Frederick P. Brooks, Jr.

Learning the Hard Way: A History of Software Engineering 1948-1980

First came the Program, 1948. Then the Program Product, a program designed to be distributed to others than the author-generalized, documented, tested, maintained, 1950. Then the Program System, a collection of programs designed to work together-defined interfaces, system-integrated, system-tested, 1956. Then the Program System Product, combining the features, labors, and complexities of both,1963. Many ambitious projects were undertaken; many failed. Over-optimistic goals and schedules abounded. Sometime in this sequence software builders each recognized that building a software system project was about an order of magnitude more effort than just writing the component programs. Process and management techniques had to be devised. Originally, they were borrowed from the electrical and civil engineering disciplines. The discipline as such was born and named at the 1968 NATO Conference on Software Engineering. We identify some of the milestones in the '50's, 60's, and 70's.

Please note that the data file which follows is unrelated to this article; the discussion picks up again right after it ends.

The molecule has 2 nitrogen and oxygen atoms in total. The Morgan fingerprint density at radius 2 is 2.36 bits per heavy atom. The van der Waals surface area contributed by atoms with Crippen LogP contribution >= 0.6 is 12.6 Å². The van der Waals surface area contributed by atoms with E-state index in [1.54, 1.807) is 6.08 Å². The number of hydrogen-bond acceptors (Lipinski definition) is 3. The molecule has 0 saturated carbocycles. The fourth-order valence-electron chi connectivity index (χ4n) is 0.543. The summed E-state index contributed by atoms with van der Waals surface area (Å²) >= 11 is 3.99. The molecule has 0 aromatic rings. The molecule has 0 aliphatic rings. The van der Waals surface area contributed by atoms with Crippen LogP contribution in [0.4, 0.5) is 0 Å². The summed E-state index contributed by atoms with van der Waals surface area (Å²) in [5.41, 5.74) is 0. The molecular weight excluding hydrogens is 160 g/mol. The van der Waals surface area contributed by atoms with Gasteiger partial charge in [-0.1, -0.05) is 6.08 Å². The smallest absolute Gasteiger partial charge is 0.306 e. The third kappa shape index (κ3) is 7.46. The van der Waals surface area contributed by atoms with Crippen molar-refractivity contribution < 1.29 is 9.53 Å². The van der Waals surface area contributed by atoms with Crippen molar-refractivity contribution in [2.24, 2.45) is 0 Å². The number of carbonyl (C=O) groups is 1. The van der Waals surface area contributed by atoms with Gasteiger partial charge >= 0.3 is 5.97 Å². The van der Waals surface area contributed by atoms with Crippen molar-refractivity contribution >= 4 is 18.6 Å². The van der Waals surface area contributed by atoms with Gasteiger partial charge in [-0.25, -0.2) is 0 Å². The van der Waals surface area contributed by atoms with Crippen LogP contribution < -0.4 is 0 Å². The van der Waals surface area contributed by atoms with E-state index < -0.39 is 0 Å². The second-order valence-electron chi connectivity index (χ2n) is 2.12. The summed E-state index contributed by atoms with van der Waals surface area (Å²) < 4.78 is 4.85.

Fred Frederick P. Brooks, Jr. is Kenan Professor of Computer Science, Emeritus, at the University of North Carolina at Chapel Hill. He was an architect of the IBM Stretch and Harvest supercomputers. He was Corporate Project Manager for the IBM System/360 mainframe family (now Zsystems), including development of the System/360 computers' hardware, and the Operating System/360 software. He founded the UNC-CH Department of Computer Science in 1964 and chaired it for 20 years. His research there has been in computer architecture, software engineering, and interactive 3-D computer graphics ("virtual reality"). His best-known books are *The Mythical Man-Month: Essays on Software Engineering *(1975, 1995); *The Design of Design (2010)*; and, with G.A.Blaauw, *Computer Architecture: Concepts and Evolution* (1997). Dr. Brooks has received the U.S. National Medal of Technology, the A.M. Turing Award of the ACM, and others. He is married (61 years) to Nancy Greenwood Brooks. They are joyous servants of Jesus Christ. They have three children and nine grandchildren. For more information see: https://www.cs.unc.edu/~brooks/.